b. Energy Delivery

Depending on the particular remodeling effect required, the control unit may energize the electrodes with about 0.25 to 5 Watts average power for 1 to 180 seconds, or with about 0.25 to 900 Joules. Higher energy treatments may be done at lower powers and longer durations, such as 0.5 Watts for 90 seconds or 0.25 Watts for 180 seconds. In monopolar embodiments, the control unit may energize the electrodes with up to 30 Watts for up to 5 minutes, depending on electrode configuration and distance between the electrodes and the common ground. A shorter distance may provide for lower energy for a shorter period of time because energy travels over more localized area with fewer conductive losses. In an example embodiment for use in renal denervation, energy is delivered for about 30 seconds at a treatment setting of about 5 Watts, such that treatment zones are heated to about 68° C. during treatment. As stated above, power requirements may depend heavily on electrode type and configuration. Generally, with wider electrode spacing, more power is required, in which case the average power could be higher than 5 Watts, and the total energy could exceed 45 Joules. Likewise, using a shorter or smaller electrode pair would require scaling the average power down, and the total energy could be less than 4 Joules. The power and duration may be, in some instances, calibrated to be less than enough to cause severe damage, and particularly less than enough to ablate diseased tissue within a blood vessel. The mechanisms of ablating atherosclerotic material within a blood vessel have been well described, including by Slager et al. in an article entitled, “Vaporization of Atherosclerotic Plaque by Spark Erosion” in J. of Amer. Cardiol. (June, 1985), on pp. 1382-6; and by Stephen M. Fry in “Thermal and Disruptive Angioplasty: a Physician's Guide”; Strategic Business Development, Inc., (1990), the full disclosure of which is incorporated herein by reference.

In some embodiments, energy treatments applied to one or both of the patient's renal arteries may be applied at higher levels than would be possible in other passageways of the body without deleterious effects. For instance, peripheral and coronary arteries of the body may be susceptible to a deleterious long-term occlusive response if subjected to heating above a certain thermal response limit. It has been discovered that renal arteries, however, can be subjected to heating above such a thermal response limit without deleterious effect.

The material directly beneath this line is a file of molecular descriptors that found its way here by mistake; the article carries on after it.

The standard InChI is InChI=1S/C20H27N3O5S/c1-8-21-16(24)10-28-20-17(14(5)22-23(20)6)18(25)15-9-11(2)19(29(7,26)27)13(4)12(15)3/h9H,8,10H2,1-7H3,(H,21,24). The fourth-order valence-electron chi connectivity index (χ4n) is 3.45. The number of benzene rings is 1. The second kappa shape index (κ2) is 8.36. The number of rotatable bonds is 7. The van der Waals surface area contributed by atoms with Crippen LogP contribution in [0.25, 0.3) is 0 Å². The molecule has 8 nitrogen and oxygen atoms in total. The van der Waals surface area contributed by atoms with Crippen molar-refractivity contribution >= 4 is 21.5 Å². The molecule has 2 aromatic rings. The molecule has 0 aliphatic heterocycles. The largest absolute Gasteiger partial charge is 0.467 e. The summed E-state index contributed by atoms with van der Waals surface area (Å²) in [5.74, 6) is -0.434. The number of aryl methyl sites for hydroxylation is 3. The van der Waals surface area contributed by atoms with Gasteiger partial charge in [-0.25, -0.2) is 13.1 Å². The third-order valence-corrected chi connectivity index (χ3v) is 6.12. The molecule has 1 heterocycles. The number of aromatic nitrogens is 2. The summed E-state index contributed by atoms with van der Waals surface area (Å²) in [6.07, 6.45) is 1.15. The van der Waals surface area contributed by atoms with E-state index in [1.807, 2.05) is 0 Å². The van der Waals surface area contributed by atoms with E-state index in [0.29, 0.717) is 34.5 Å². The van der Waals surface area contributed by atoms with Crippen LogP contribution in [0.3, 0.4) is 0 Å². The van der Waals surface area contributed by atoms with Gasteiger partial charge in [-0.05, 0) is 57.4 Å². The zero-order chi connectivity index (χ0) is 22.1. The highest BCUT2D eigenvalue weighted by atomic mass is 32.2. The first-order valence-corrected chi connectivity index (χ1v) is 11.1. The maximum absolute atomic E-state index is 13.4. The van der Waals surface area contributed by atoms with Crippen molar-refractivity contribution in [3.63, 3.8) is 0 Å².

In some embodiments, energy treatments may be applied to one or both of the patient's renal arteries to affect sympathetic nerve activity in the kidneys in order to moderate both systolic and diastolic forms of CHF. The application of therapeutic thermal energy to the tissues proximate the renal artery may be effective in reducing the sympathetic nerve activity so as to mitigate the biological processes and the resulting effects of CHF. In some embodiments, a mild application of a controlled dose of thermal energy in a rapid procedure (e.g. 10 minutes or less of therapy time per kidney) is used so as to provide a simple procedure for the clinical staff while providing a procedure that minimizes the pain felt by a patient while maximizing the efficacy of the procedure. The balloon-mounted electrodes and energy delivery methods of the present disclosure may be particularly well suited for the application of energy to reduce sympathetic nerve activity related to chronic hypertension, in conjunction with or separate from, systolic and diastolic CHF.

In some embodiments, the electrode pads described herein may be energized to assess and then selectively treat targeted tissue to achieve a desired therapeutic result by a remodeling of the treated tissue. For example, tissue signature may be used to identify tissue treatment regions with the use of impedance measurements. Impedance measurements utilizing circumferentially spaced electrodes within a body passage may be used to analyze tissue. Impedance measurements between pairs of adjacent electrodes may differ when the current path passes through diseased tissue, and when it passes through healthy tissues of a luminal wall for example. Hence, impedance measurements between the electrodes on either side of diseased tissue may indicate a lesion or other type of targeted tissue, while measurements between other pairs of adjacent electrodes may indicate healthy tissue. Other characterization, such as intravascular ultrasound, optical coherence tomography, or the like, may be used to identify regions to be treated either in conjunction with, or as an alternate to, impedance measurements. In some instances, it may be desirable to obtain baseline measurements of the tissues to be treated to help differentiate adjacent tissues, as the tissue signatures and/or signature profiles may differ from person to person. Additionally, the tissue signatures and/or signature profile curves may be normalized to facilitate identification of the relevant slopes, offsets, and the like between different tissues. Impedance measurements can be achieved at one or more frequencies, ideally two different frequencies (low and high). Low frequency measurement can be done in range of about 1-10 kHz, or about 4-5 kHz and high frequency measurement can be done in range of about 300 kHz-1 MHz, or between about 750 kHz-1 MHz. Lower frequency measurement mainly represents the resistive component of impedance and correlates closely with tissue temperature where higher frequency measurement represents the capacitive component of impedance and correlates with destruction and changes in cell composition.